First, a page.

Direct method (education)

The direct method of teaching, which is sometimes called the natural method, and is often (but not exclusively) used in teaching foreign languages, refrains from using the learners' native language and uses only the target language. It was established in England around 1900 and contrasts with the grammar–translation method and other traditional approaches, as well as with C.J. Dodson's bilingual method. It was adopted by key international language schools such as Berlitz and Inlingua in the 1970s and many of the language departments of the Foreign Service Institute of the U.S. State Department in 2012.[1]

In general, teaching focuses on the development of oral skills.[2] Characteristic features of the direct method are:

Direct method in teaching a language is directly establishing an immediate and audio visual association between experience and expression, words and phrases, idioms and meanings, rules and performances through the teachers' body and mental skills, without any help of the learners' mother tongue[3].

I. Introduction of new word, number, alphabet character, sentence or concept (referred to as an Element) :

SHOW...Point to Visual Aid or Gestures (for verbs), to ensure student clearly understands what is being taught.
MOULD...Teacher corrects student if necessary, pointing to mouth to show proper shaping of lips, tongue and relationship to teeth.

NOTE: Teacher should be aware of "high frequency words and verbs" and prioritize teaching for this. (i.e. Teach key verbs such as "To Go" and "To Be" before unusual verbs like "To Trim" or "To Sail"; likewise, teach Apple and Orange before Prune and Cranberry.)

SAY & REPEAT...Teacher states a phrase or sentence to student; Student repeats such 5-20 times.
INTERROGATIVES Teacher provides intuitive examples using 5 "w"s (Who, What, Where, Why, When) or How". Use random variations to practice.
PRONOUNS WITH VERBS Using visuals (such as photos or illustrations) or gestures, Teacher covers all pronouns. Use many random variations such as "Is Ana a woman?" or "Are they from France?" to practice.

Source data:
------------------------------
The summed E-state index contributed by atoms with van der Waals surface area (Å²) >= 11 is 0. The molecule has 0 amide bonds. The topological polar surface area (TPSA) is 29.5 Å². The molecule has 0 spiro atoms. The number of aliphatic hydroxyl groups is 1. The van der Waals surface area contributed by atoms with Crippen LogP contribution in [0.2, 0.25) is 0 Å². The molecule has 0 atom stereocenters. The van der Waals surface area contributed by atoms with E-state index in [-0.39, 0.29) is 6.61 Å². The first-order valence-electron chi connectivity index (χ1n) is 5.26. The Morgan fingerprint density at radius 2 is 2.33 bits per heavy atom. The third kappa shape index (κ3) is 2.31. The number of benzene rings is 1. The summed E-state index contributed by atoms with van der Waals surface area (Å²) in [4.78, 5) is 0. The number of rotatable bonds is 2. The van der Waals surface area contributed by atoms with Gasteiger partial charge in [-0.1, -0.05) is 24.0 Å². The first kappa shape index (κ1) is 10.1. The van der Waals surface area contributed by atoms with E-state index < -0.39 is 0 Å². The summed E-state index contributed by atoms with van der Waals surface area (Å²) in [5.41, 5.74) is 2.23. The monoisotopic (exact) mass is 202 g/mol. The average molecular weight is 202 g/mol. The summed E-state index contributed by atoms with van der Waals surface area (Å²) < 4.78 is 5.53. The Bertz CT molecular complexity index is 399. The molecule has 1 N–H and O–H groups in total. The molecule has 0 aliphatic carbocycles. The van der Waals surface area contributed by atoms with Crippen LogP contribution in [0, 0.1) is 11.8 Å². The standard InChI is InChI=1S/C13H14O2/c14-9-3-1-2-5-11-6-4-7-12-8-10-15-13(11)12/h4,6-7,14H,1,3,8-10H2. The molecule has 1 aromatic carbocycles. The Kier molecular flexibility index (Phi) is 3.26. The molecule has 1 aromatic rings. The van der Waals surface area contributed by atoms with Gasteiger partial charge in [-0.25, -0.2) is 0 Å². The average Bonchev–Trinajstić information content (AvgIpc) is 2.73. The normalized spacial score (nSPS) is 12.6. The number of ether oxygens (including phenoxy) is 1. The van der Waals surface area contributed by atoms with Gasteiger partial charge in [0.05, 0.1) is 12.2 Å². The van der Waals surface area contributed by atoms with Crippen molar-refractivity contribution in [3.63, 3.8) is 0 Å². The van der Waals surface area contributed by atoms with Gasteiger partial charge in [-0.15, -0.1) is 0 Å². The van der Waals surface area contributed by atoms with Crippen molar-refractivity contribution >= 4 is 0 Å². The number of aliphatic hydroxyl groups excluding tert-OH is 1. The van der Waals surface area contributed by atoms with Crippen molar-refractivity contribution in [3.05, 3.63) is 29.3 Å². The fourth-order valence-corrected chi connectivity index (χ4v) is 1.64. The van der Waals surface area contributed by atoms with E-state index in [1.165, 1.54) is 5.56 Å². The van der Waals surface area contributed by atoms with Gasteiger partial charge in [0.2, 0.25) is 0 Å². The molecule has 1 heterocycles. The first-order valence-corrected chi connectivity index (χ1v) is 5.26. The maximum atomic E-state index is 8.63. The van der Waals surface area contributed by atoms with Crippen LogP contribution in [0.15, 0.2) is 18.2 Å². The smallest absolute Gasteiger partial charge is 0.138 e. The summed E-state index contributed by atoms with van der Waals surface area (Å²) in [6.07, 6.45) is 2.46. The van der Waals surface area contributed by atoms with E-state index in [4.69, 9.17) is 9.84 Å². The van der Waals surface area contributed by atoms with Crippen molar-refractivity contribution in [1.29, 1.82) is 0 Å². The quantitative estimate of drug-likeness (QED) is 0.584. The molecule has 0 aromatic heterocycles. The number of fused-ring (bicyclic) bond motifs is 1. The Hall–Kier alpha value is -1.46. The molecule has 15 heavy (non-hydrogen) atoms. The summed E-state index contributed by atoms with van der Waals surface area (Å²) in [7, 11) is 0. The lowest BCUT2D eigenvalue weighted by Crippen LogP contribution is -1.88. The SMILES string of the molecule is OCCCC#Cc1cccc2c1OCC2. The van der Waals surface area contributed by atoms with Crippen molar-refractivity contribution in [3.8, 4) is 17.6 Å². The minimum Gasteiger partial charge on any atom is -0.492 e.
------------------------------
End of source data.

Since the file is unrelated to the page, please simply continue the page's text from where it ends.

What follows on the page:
3. After these two are alternated (X-Y; Y-X; Y-Y, etc), go to 3rd Element (Z).
4. Go back to 1 and 2, mix in 3, practice (X-Y-Z; Z-Y-X; Y-Y-Z, etc.) and continue building up to appropriate number of Elements (may be as many as 20 per lesson, depending on student, see B.1), practicing all possible combinations and repeating 5-20 times each combination.
1. Observe student carefully, to know when mental "saturation" point is reached, indicating student should not be taught more Elements until another time.
2. At this point, stop imparting new information, and simply do Review as follows:
D. Observation and Notation: Teacher should maintain a student list of words/phrases that are most difficult for that student. The list is called "Special Attention List"
LESSON REVIEW The first few minutes of each lesson are to review prior lesson(s).
GLOBAL REVIEW Transition from Lesson Review to a comprehensive review, which should always include items from the Special Attention List.
Non-Standard Alphabets: Teaching Student to recognize letters/characters and reading words should employ same steps as in above Aspect I, and alphabet variations may be taught using Aspect III. Writing characters and words should initially be done manually, either on paper or whiteboard.
Country Accents: Any student at intermediate stages or higher should be made aware of subtle variations in pronunciation, which depend on geography within a country or from country to country.

An integral aspect of the Direct Method is varying the setting of teaching; instructors try different scenarios using the same Element. This makes the lessons more "real world," and it allows for some confusing distractions to the student and employs organic variables common in the culture and locale of language use.[6]

The direct method was an answer to the dissatisfaction with the older grammar translation method, which teaches students grammar and vocabulary through direct translations and thus focuses on the written language.

There was an attempt to set up conditions that imitate mother tongue acquisition, which is why the beginnings of these attempts were called the natural method. At the turn of the 18th and 19th centuries, Sauveur and Franke proposed that language teaching should be undertaken within the target-language system, which was the first stimulus for the rise of the direct method.[7]

The audio-lingual method was developed in an attempt to address some of the perceived weaknesses of the direct method.